Finally, the wait is over. Cherry tomatoes have arrived and the bigger varieties are coming on fast. Eggplants are ripe and the first peppers are ready to be savored–not just the green peppers, but based on the refried beans I just made, the jalapenos are in as well. I feel like this is the moment of summer I dream endlessly about, pretty much starting March 1st, and it always seems sudden in its emergence.
Never a lack of things to do. We have been working hard, whenever the rains have relented, to mechanically cultivate and hand weed. No point in letting the weeds take over. Easier by far to get them out when thy are young.
Another important project has been to keep up with the application of approved organic pest controls to minimize crop damage from insects. We always scout first, then use the correct product. Many of the sprays we use are bacterial diseases of insects. Some just interfere with feeding of the insect, or make it hard for them to molt. All for a better organically grown product.
We have had to go back over many plantings and replace plant nutrients that have been carried off by the rains. Overall, our efforts have been sucessful, and we are delivering freshly picked kale and chard to Hunger Mountain Coop 3 times a week.
Last week we used my favorite, and probably the best tractor at Littlewood, the Allis-Chalmers Model G. The G’s engine is in the rear, giving it a fast, Thunder Road look. It only weighs 1,285 pounds, making it super light as far as tractors are concerned. All of the 30,000 Model G’s made were built in a single factory in Gadsden, Alabama between 1948 and 1955. They originally retailed for $970 but can now, due to their style, utility, and relatively small numbers, sell for up to $10,000.
The G is great for the organic farmer. We use it for weed control. The G is uniquely ideal for this because the implements are belly-mounted, meaning that one can look just a foot down to ground-level in order to make sure that the carrots being mechanically cultivated are not being accidentally destroyed. This is crucial for organic production because the grower must actually remove all weeds through physical methods as opposed to chemicals. And the G sure is faster than a hoe.
The first weeks of June always feel like a big push on the farm. We were grateful to have some extra hands to help us get corn, squash, melons, tomatoes, and peppers in the ground. All the transplants are certainly enjoying the constant mist/drizzle today. A big thank you to Danny, Kyle, Cayla, Blake, and Brittany for lending a few hours to get the job done.
I have really enjoyed meeting all the folks who stopped by for our spring plant sale this past month. I am inspired and humbled by all the knowledgeable gardeners in the area. Pete and I just moved to Plainfield at the beginning of April, so it was a great way to meet members of the community. Thanks for all the support!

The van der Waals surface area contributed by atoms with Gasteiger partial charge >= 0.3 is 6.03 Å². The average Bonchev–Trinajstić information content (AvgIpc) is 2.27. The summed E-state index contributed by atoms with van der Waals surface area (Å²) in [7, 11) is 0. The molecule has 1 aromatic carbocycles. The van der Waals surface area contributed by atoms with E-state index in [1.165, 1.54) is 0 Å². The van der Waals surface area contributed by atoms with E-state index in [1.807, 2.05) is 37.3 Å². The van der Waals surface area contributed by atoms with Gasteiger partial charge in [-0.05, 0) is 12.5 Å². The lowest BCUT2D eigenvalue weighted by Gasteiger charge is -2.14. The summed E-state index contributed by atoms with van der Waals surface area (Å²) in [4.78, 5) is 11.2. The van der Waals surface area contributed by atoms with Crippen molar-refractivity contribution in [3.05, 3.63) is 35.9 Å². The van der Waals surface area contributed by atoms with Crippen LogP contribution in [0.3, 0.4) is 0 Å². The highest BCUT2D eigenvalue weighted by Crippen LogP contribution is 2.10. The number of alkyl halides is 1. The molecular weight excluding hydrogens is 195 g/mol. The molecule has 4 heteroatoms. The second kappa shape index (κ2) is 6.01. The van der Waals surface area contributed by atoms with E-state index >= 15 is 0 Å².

In other exciting news, Littlewood has gone solar. Over the past two weeks a slow parade of people and vehicles from Suncommon have visited the farm and installed two solar panels that are now feeding the sun’s rays directly into the power grid. It feels good to be creating energy in a way similar to the photosynthetic processes that all the plants we’ve been raising here use.
Things are moving along quickly as always at Littlewood. One hot sunburned week runs into a rainy week. The plum blossoms become all we can think about and then just blow away. The wind in one day cracks a plum limb clear off, felling a tree to puncture our irrigation and another to knock out everyone’s power on the road for an afternoon. We’re putting seedlings out to field as fast as we can. Up on the top bench we’ve got cabbage, kale, lettuce, potatoes, and chard already getting established. Just yesterday Emily and I planted 3000 corn plants in the lower field and then today picked and shipped 100 pounds of spinach to Fletcher Allen Health Care in Burlington. It almost makes me want to go to the hospital. In other regards, the Spring Plant Sale continues for two more weeks, come on by.
Happy spring, its been a long wait here in Plainfield. With temperatures this week staying very nice in the day and above freezing at night, Emily and I are happy to reclaim a few hours in our days by not having to burn the wood stove. Most importantly we’re getting really excited about the Spring Plant Sale that will open May 11. We’re working hard potting up dozens of varieties of vegetables to be planted in your garden! Stay tuned for a complete list of varieties to be sold.
Spring has finally started creeping in on Littlewood Farm. Along with the geese returning our way, the slow-arriving vernal weather has brought Emily and Pete back from their migratory California experience to join the farm. This week we’ve been very busy starting seeds for the annual Littlewood Plant Sale coming up next month. Stay tuned for info on the great variety of tomatoes, eggplants, peppers, brassicas, flowers, and way more that we’ll be retailing next month. In the meantime we’ll be busily eating the over-wintered spinach that has got to be the downright sweetest spinach I’ve ever tasted. Check for it at Hunger Mountain soon.
With the snow and the below-freezing nights here at Littlewood, our season is winding down. Justin and Ansel are moving on for the winter and are so thankful to all the great customers and the Klein family for a great season.
The farm continues to sell Butternut squash and cabbage to Hunger Mountain Coop and Farm to Table.
Friday is your last chance to grab delicious winter squash, beets, potatoes, leeks, onions, kale, collards, chard and more from the Plainfield Farmers’ Market. The market runs from 4pm-6:30pm. We hope to see you there for the last hurrah!
The last summer Farmers’ Market in Barre is next Wednesday, 3-6:30pm!